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General election 'not what the country wants', says Rishi Sunak despite party clashes and rows over HS2
3 October 2023, 16:52 | Updated: 3 October 2023, 18:23
A general election is not what the country wants, Rishi Sunak has said despite several party clashes and rows over HS2.
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Speaking on the penultimate day of the Conservative Party Conference, Mr Sunak said what people want is "politicans making a difference to their lives".
But his resistance to another general election came despite several clashes over issues such as HS2 north being expected to be scrapped due to spiralling costs.
The PM repeatedly ducked questions about the HS2 line from Birmingham to Manchester, with it overshadowing his first party conference in the position.
Asked if he would be the prime minister after the next election, Mr Sunak told Sky: "Of course."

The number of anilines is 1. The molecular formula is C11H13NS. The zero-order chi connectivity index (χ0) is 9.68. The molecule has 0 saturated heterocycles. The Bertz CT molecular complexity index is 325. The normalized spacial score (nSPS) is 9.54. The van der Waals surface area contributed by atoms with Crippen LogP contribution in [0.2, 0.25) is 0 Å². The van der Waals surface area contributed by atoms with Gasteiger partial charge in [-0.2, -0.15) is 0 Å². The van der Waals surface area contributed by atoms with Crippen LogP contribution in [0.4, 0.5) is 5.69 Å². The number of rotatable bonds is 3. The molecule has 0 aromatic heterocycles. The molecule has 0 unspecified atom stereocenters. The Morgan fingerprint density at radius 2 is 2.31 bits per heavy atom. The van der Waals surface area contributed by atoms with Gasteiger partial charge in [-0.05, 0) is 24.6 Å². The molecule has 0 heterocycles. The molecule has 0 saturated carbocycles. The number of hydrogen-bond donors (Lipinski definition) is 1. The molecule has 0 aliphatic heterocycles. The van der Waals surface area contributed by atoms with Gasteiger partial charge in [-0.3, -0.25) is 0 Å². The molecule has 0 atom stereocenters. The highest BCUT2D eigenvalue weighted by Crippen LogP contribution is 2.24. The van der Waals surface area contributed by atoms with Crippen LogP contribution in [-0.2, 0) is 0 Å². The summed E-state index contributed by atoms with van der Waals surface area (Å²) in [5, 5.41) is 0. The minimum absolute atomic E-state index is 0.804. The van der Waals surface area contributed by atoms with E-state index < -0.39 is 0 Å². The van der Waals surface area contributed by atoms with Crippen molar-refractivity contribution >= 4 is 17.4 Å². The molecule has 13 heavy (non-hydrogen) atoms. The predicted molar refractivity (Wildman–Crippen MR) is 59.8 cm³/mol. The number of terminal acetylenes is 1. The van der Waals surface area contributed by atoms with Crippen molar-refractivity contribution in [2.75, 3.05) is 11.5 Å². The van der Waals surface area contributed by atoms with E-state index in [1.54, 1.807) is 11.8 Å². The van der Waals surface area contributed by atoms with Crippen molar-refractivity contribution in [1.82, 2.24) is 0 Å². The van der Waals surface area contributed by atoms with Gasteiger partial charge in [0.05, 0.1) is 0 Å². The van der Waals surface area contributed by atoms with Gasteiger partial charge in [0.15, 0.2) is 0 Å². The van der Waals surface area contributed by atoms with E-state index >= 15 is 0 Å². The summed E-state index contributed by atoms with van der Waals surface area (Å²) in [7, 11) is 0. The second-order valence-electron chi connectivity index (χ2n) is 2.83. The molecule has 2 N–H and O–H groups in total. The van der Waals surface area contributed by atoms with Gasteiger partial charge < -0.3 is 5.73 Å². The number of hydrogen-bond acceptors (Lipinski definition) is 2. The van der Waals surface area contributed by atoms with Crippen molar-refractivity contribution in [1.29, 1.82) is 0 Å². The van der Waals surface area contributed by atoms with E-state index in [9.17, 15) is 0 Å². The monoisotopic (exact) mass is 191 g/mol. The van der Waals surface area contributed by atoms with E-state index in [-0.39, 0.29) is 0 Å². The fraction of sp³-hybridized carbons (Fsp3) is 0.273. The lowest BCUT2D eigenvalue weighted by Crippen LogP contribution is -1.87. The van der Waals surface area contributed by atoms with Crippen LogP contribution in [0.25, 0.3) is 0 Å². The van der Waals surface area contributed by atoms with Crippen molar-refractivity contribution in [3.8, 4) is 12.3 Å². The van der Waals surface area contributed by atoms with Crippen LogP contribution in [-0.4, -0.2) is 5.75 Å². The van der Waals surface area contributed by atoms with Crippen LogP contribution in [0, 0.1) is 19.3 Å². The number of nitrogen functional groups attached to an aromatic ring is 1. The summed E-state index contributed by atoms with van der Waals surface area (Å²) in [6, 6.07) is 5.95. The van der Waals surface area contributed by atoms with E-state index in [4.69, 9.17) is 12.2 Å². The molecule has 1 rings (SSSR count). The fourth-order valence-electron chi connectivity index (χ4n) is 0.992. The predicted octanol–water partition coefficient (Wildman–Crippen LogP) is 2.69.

The date of the next general election is yet to be announced, though it is most likely to take place next year.
The latest date the government can call an election is January 2025, though some commentators have predicted the election will be called in May, ahead of another summer of small boat crossings.
It comes as the prime minister faces mounting pressure over the future of HS2 amid reports its northern leg could be scrapped.
Speaking on Tuesday, Mr Sunak said he would "not be forced into making premature decisions" on the future of the high speed rail.
It has been widely reported that the prime minister will announce the northern leg of the high speed rail line is to be scrapped during his speech on Wednesday, meaning it will not reach Manchester from London.
"We've got spades in the ground on HS2. We're getting on and delivering it," the prime minister said.
"And all I'd say is there's lots of different ways that we're levelling up communities across the north and the Midlands."
Pressed further on whether the northern leg has been scrapped, Mr Sunak continued: "I think it's right that I'm not going to get forced into making premature decisions.
"Not on something that's so important that costs this country tens of billions of pounds."